We tend to perceive history as a somewhat continuous flow from one period to another — regardless of how many times history itself tries to prove us wrong by introducing events and processes driven by no principle other than randomness, and hence messing up the timelines that we have made so much effort to arrange and pin down. Last Friday Dr Katie Halsey of the University of Stirling stepped out of the narrative of smooth, all-encompassing cultural transitions to present an intriguing case of what might seem to some as a historical ‘inconsistency’. Exploring the development of Innerpeffray Library in rural Perthshire and its readers, Dr Halsey told a peculiar story about reading in the Romantic period that did not happen the way we might like to imagine.
For many people, their first encounter with the history of the book is reading Alberto Manguel’s narratives that effectively combine historical detail, beautiful descriptions and personal anecdotes that give a unique spiritual element to the author’s encounters with books. These qualities that we have come to associate with Manguel in the written word were strongly felt in the engaging and thought-provoking lecture the author gave on ‘Adam’s Task: A Dictionary Story’.
The prevailing image of the dictionary as a functional book listing words with their definitions was immediately challenged by Manguel’s perception of it as a magical object with mysterious powers containing the modern language in its entirety: past forgotten languages and future words not yet known to name new experiences. At one time the dictionary held a place of importance, regarded as an essential possession along with a copy of the Bible and the Complete Works of Shakespeare, but is increasingly unlikely to be found on today’s bookshelves. Whilst electronic versions offer a viable alternative, one feels they are even more functional than their paper counterpart as they do not offer the serendipity of discovering new words as you flick through the pages. During the course of the lecture, Manguel elevated the dictionary from a mere book of words with definitions laying forgotten on bookshelves, to a book that defines humanity itself, an essential volume containing our past, present and future. Instead of casually standing by and allowing this important book to become obsolete, Manguel forces us to consider the significance of loosing such a book, that it would be like losing our memory and losing our ‘guardian angel’ of the library.
For its final seminar of 2015, on November 27th, the Centre for the History of the Book welcomed Dr Bruno Tribout to present “The mazarinades after Mazarin: literary memory and political criticism in the reign of Louis XIV.” The Fronde was a period of civil wars in France during which opposition from the princes, nobility, and the courts of Paris confronted the monarchy during the years 1648 to 1653. And the mazarinades appeared during these years of the Fronde as anti-government pamphlets that commonly attacked Cardinal Mazarin in particular. Cardinal Mazarin had been the Chief Minister for Louis XIII until the king’s death in 1642 and continued to wield influence alongside his widow Anne until Louis XIV’s ascension to the throne. The term for the pamphlets, clearly derived from the Cardinal’s name, was first popularized with Paul Scarron’s pamphlet of that title in 1651.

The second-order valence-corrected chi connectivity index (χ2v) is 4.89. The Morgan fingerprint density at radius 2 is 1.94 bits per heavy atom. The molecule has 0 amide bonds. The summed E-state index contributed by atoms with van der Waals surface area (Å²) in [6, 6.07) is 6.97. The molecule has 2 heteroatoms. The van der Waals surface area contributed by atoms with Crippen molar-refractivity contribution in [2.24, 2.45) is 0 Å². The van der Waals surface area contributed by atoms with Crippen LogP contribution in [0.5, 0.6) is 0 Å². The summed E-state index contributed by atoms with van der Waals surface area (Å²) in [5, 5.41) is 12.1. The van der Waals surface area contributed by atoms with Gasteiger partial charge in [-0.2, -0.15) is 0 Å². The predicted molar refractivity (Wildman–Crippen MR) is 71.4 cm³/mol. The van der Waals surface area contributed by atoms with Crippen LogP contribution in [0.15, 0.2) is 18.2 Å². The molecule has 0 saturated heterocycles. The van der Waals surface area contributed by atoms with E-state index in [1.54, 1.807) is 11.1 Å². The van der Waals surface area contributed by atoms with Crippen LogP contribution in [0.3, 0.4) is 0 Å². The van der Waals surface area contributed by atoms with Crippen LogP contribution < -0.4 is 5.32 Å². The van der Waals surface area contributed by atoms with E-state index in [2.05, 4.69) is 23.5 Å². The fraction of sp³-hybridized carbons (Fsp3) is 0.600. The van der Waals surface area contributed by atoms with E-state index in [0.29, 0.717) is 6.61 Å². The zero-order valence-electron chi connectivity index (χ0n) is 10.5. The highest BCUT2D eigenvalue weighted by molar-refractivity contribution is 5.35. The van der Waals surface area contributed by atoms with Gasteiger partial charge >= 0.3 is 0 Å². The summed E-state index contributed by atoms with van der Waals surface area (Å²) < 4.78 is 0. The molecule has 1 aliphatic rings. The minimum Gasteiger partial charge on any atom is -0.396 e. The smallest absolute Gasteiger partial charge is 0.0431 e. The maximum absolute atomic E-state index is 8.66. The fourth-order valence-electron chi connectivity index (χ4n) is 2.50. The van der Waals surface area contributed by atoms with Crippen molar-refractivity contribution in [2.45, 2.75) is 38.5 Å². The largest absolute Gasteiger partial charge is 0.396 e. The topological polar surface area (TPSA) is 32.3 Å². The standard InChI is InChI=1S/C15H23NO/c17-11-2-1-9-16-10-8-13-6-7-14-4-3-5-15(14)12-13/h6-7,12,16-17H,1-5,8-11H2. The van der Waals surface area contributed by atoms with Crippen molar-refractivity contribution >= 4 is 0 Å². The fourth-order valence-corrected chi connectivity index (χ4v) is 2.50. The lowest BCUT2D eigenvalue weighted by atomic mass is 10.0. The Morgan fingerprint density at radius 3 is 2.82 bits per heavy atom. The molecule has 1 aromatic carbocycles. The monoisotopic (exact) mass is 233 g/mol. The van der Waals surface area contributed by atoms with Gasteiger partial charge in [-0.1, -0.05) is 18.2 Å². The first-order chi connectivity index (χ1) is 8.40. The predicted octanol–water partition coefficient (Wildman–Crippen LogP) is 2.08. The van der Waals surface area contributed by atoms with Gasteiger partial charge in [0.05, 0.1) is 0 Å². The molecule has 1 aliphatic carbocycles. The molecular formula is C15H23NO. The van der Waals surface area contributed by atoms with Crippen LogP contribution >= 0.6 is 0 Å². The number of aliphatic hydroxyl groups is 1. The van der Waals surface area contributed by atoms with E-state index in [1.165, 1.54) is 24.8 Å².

Une moitié de Paris imprime ou vend des imprimés; l’autre en consomme.
Half of Paris prints or sells pamphlets; the other consumes them.
This Friday lunchtime, the Centre for the History of the Book welcomed Dr Simon Rowberry, lecturer in Digital Media & Publishing at the University of Stirling, to give a lecture entitled ‘A Historiography of the Ebook’. As a printed book enthusiast, I came to this CHB seminar as someone who is fairly sceptical about e-readers. I’ve never read a book on a Kindle, never read a newspaper on my smartphone, and definitely never dared touch an iPad (too scared I’d break it). As a result, I didn’t know what to expect from such an intriguing lecture title; the relatively new term ‘ebook’ seems almost out of place next to the grandiose, scholarly pursuit of ‘historiography’. However, over the course of the lecture Dr Rowberry gave us an absorbing insight into the historical origins, development, and controversies surrounding ebooks and e-readers and their implications upon contemporary reading practices.
On 14-15 May 2015, the first of twinned symposia, “Books and/as New Media,” was convened at Harvard University. Co-organized by Deidre Lynch (Professor of English, Harvard University) and Tom Mole (Director, Edinburgh Centre for the History of the Book), this symposium featured six leading scholars who traced articulations, re-imaginings, and redeployments of the book in the face of changing media ecologies.